Generally speaking, satisfying a default will boost your chances of being accepted for credit. However, when it comes to mortgage applications, the high street lenders most likely won’t make an offer whether a default is settled or not. In the case of a specialist mortgage lender, they are likely to be more concerned with the date of the default than whether it was settled. It is your recent credit history that carries the most weight.

Defaults stay on your credit record for six years, and the older they are, the less impact they will have. If a default is (say) four or five years old and unsatisfied it will have a less detrimental effect than if it’s a year old, whether satisfied or not.

 

– What is the maximum size default allowable?

If the default is over a year old, the size generally doesn’t matter. Within twelve months, lenders will commonly set a maximum amount of £1,500.

With regard to the number of defaults lenders will accept, up to two years it’s commonly two; after that, again, it generally doesn’t matter.

So, if you have any defaults on your record, it is those within the last two years – and in particular the last year – that have the biggest impact.

 

– How do I pay off my default?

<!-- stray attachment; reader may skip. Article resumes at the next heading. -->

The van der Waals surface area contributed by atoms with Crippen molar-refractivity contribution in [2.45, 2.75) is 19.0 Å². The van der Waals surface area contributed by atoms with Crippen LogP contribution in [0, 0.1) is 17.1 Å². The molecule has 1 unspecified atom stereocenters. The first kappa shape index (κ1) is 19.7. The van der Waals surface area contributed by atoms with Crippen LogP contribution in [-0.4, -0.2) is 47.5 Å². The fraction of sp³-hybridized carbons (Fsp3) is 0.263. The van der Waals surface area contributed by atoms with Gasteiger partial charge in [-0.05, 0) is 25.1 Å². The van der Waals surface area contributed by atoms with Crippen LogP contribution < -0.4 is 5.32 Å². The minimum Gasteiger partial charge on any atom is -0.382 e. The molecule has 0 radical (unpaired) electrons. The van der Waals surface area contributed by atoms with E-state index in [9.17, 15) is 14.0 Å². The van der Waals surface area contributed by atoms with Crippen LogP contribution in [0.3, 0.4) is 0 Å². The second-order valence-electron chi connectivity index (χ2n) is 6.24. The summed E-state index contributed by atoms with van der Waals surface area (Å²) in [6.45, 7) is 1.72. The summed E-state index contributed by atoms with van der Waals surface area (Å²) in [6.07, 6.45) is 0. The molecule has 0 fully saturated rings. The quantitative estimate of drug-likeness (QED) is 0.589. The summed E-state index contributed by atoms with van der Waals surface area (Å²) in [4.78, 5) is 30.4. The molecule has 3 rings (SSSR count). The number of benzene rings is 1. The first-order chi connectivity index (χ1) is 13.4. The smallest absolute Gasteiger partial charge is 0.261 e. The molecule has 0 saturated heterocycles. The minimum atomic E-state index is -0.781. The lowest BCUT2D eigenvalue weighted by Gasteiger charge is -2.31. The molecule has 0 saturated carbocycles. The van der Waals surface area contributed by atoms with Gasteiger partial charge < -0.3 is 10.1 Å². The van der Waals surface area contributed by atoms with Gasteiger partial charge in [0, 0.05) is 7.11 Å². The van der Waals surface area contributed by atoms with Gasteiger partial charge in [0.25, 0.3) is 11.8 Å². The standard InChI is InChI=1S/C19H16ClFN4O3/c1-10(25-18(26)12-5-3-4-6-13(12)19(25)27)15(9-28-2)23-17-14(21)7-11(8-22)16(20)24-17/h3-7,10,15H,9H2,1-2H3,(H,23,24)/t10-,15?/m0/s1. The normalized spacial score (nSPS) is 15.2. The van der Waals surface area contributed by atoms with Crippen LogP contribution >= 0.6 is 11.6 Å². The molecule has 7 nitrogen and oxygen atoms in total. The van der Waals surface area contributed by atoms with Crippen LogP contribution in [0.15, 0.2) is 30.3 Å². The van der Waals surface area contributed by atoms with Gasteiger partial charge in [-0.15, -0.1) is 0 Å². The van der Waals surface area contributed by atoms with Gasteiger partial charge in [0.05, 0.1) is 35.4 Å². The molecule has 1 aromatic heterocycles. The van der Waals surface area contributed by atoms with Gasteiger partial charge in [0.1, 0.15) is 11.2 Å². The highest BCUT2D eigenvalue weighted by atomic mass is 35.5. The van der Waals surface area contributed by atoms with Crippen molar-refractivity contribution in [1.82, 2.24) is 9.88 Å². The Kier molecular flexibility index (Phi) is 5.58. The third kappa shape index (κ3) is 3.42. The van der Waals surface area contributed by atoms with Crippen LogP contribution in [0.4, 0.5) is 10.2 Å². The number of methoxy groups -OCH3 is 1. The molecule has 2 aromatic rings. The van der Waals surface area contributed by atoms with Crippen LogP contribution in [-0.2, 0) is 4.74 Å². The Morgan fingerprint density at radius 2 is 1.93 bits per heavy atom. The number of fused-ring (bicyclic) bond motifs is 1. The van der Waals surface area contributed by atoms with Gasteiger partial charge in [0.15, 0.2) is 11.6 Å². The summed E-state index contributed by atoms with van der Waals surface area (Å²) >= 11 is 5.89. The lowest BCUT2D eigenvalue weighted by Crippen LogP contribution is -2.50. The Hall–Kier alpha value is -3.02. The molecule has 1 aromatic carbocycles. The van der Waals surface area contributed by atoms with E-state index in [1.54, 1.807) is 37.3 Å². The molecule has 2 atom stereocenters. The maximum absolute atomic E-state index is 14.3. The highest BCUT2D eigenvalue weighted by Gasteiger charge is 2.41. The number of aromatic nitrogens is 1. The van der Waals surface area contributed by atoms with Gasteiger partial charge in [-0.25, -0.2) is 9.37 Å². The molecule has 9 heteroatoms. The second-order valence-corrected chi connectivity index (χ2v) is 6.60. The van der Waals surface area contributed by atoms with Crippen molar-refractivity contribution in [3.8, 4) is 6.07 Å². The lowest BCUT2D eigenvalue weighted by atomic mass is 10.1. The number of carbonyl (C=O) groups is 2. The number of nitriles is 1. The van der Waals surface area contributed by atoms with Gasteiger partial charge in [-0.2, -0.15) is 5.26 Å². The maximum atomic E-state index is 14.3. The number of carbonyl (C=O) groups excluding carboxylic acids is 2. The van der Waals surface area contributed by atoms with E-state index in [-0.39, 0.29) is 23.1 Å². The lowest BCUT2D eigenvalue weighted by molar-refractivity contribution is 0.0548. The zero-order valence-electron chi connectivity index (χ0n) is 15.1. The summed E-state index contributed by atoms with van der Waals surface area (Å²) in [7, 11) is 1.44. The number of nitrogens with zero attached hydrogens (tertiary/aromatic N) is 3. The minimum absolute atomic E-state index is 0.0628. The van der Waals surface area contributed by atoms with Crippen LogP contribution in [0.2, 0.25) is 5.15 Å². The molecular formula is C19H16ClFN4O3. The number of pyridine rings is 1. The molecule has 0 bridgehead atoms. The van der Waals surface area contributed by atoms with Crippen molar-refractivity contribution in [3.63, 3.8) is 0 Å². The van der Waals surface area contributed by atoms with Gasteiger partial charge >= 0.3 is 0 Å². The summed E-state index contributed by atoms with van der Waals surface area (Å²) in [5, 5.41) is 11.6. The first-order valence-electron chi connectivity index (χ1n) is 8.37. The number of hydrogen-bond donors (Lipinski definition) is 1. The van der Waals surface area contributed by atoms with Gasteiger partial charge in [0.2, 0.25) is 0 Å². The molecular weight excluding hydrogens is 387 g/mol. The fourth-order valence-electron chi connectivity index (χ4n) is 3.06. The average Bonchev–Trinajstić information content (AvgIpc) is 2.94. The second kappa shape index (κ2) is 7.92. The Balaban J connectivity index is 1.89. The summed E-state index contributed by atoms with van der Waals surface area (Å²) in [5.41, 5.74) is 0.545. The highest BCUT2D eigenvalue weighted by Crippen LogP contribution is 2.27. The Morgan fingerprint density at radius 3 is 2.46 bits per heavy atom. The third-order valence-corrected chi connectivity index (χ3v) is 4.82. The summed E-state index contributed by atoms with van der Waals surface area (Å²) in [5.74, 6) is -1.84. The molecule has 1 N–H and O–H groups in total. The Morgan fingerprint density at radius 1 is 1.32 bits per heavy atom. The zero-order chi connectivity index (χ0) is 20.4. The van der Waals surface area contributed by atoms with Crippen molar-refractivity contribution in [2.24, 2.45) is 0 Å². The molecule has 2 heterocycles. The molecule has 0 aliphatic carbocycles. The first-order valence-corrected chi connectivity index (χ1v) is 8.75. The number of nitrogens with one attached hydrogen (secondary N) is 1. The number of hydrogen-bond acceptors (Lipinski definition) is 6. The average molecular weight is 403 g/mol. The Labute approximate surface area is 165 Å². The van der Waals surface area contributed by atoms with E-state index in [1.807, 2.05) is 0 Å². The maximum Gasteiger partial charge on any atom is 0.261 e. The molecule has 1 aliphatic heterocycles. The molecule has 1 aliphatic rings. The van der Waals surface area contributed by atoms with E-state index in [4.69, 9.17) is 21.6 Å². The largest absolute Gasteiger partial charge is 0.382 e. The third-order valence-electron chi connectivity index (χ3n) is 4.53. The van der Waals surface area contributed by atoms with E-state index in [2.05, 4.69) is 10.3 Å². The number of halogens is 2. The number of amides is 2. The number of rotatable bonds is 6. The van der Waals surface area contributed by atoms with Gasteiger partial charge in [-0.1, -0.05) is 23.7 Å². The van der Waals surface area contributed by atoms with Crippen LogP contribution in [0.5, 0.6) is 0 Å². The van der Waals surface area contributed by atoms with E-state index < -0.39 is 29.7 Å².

If you fall into arrears on an account, the lender will at some stage close it and a default will be registered against your credit record. As well as the missed payments showing on your credit report, the default will also show.

You may receive a default notice, which will set out how much you owe and when you need to pay it by. If you can pay, do so at this stage.

If you can clear the outstanding amount within the terms of the default notice, you can request that the default be removed from your credit record. (The late payments will remain.)

If you can’t pay, get in touch with the creditor. It’s possible you will be able to arrange to make smaller regular payments to clear the debt.

It’s possible no default notice will be sent, so it’s up to you to keep on top of things. If you do fall into arrears, speak to the creditor to organise repayment and check your credit report for any defaults that may be registered.

 

– What is a default?

A default occurs when you have missed – or haven’t paid in full – a number of payments to the same creditor, meaning your account is closed.

A default notice is a formal letter sent out when an account is in arrears. If the debt is regulated by the Consumer Credit Act, then sending the letter is a legal requirement, but it doesn’t mean that legal action has begun. If the debt isn’t regulated by the Consumer Credit Act, then there is no requirement for the creditor to send a notice.

Either way, if you fall into arrears and your account is closed, a default will be registered on your credit report.